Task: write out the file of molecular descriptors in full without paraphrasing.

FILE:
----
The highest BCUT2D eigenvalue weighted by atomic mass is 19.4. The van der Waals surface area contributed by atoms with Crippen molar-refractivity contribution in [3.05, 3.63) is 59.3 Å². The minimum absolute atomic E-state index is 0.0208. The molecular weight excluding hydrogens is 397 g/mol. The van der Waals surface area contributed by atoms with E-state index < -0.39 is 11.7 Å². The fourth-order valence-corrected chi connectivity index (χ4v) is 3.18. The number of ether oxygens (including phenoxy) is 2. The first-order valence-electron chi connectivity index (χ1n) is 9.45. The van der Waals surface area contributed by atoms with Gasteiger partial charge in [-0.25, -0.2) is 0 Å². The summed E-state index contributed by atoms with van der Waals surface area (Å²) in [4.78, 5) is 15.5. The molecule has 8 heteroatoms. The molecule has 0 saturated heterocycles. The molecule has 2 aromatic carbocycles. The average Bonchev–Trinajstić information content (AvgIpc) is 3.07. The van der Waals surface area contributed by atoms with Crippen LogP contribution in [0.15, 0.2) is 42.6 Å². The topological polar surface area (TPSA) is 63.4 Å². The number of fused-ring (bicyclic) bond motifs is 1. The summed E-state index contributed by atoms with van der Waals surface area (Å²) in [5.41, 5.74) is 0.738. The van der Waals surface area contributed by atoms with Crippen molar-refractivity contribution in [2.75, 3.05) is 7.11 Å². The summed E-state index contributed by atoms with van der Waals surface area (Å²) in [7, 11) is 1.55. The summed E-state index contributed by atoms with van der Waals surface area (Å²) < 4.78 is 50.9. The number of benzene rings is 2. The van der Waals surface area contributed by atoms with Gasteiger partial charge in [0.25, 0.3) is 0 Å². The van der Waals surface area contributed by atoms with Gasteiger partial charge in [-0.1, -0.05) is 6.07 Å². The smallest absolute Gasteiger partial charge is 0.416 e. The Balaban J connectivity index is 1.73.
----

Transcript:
The highest BCUT2D eigenvalue weighted by atomic mass is 19.4. The van der Waals surface area contributed by atoms with Crippen molar-refractivity contribution in [3.05, 3.63) is 59.3 Å². The minimum absolute atomic E-state index is 0.0208. The molecular weight excluding hydrogens is 397 g/mol. The van der Waals surface area contributed by atoms with E-state index < -0.39 is 11.7 Å². The fourth-order valence-corrected chi connectivity index (χ4v) is 3.18. The number of ether oxygens (including phenoxy) is 2. The first-order valence-electron chi connectivity index (χ1n) is 9.45. The van der Waals surface area contributed by atoms with Gasteiger partial charge in [-0.25, -0.2) is 0 Å². The summed E-state index contributed by atoms with van der Waals surface area (Å²) in [4.78, 5) is 15.5. The molecule has 8 heteroatoms. The molecule has 0 saturated heterocycles. The molecule has 2 aromatic carbocycles. The average Bonchev–Trinajstić information content (AvgIpc) is 3.07. The van der Waals surface area contributed by atoms with Crippen LogP contribution in [0.15, 0.2) is 42.6 Å². The topological polar surface area (TPSA) is 63.4 Å². The number of fused-ring (bicyclic) bond motifs is 1. The summed E-state index contributed by atoms with van der Waals surface area (Å²) in [5.41, 5.74) is 0.738. The van der Waals surface area contributed by atoms with Crippen molar-refractivity contribution in [2.75, 3.05) is 7.11 Å². The summed E-state index contributed by atoms with van der Waals surface area (Å²) in [7, 11) is 1.55. The summed E-state index contributed by atoms with van der Waals surface area (Å²) < 4.78 is 50.9. The number of benzene rings is 2. The van der Waals surface area contributed by atoms with Gasteiger partial charge in [0.25, 0.3) is 0 Å². The van der Waals surface area contributed by atoms with Gasteiger partial charge in [-0.1, -0.05) is 6.07 Å². The smallest absolute Gasteiger partial charge is 0.416 e. The Balaban J connectivity index is 1.73.